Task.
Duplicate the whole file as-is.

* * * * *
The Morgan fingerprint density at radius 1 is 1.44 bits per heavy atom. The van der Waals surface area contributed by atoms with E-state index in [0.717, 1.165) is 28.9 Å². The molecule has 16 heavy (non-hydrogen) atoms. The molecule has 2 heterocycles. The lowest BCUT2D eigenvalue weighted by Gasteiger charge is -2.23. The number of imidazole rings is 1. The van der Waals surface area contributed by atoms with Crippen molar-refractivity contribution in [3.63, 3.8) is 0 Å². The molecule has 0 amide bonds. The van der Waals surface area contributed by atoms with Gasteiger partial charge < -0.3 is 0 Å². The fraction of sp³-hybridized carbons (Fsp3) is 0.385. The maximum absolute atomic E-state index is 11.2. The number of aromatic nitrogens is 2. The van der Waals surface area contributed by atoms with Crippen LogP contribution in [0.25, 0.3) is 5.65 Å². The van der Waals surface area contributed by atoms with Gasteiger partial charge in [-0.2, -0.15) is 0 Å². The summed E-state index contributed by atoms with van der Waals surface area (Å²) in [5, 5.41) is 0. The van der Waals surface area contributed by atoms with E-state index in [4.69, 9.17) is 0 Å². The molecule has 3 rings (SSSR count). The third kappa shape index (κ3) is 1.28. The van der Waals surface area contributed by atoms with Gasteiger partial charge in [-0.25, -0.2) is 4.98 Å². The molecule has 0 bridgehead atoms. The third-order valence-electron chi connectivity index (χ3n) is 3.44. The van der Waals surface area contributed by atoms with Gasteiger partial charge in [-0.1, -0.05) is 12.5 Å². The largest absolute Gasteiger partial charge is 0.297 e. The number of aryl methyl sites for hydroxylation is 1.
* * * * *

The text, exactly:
The Morgan fingerprint density at radius 1 is 1.44 bits per heavy atom. The van der Waals surface area contributed by atoms with E-state index in [0.717, 1.165) is 28.9 Å². The molecule has 16 heavy (non-hydrogen) atoms. The molecule has 2 heterocycles. The lowest BCUT2D eigenvalue weighted by Gasteiger charge is -2.23. The number of imidazole rings is 1. The van der Waals surface area contributed by atoms with Crippen molar-refractivity contribution in [3.63, 3.8) is 0 Å². The molecule has 0 amide bonds. The van der Waals surface area contributed by atoms with Gasteiger partial charge < -0.3 is 0 Å². The fraction of sp³-hybridized carbons (Fsp3) is 0.385. The maximum absolute atomic E-state index is 11.2. The number of aromatic nitrogens is 2. The van der Waals surface area contributed by atoms with Crippen LogP contribution in [0.25, 0.3) is 5.65 Å². The van der Waals surface area contributed by atoms with Gasteiger partial charge in [-0.2, -0.15) is 0 Å². The summed E-state index contributed by atoms with van der Waals surface area (Å²) in [5, 5.41) is 0. The van der Waals surface area contributed by atoms with E-state index in [4.69, 9.17) is 0 Å². The molecule has 3 rings (SSSR count). The third kappa shape index (κ3) is 1.28. The van der Waals surface area contributed by atoms with Gasteiger partial charge in [-0.25, -0.2) is 4.98 Å². The molecule has 0 bridgehead atoms. The third-order valence-electron chi connectivity index (χ3n) is 3.44. The van der Waals surface area contributed by atoms with Gasteiger partial charge in [-0.1, -0.05) is 12.5 Å². The largest absolute Gasteiger partial charge is 0.297 e. The number of aryl methyl sites for hydroxylation is 1.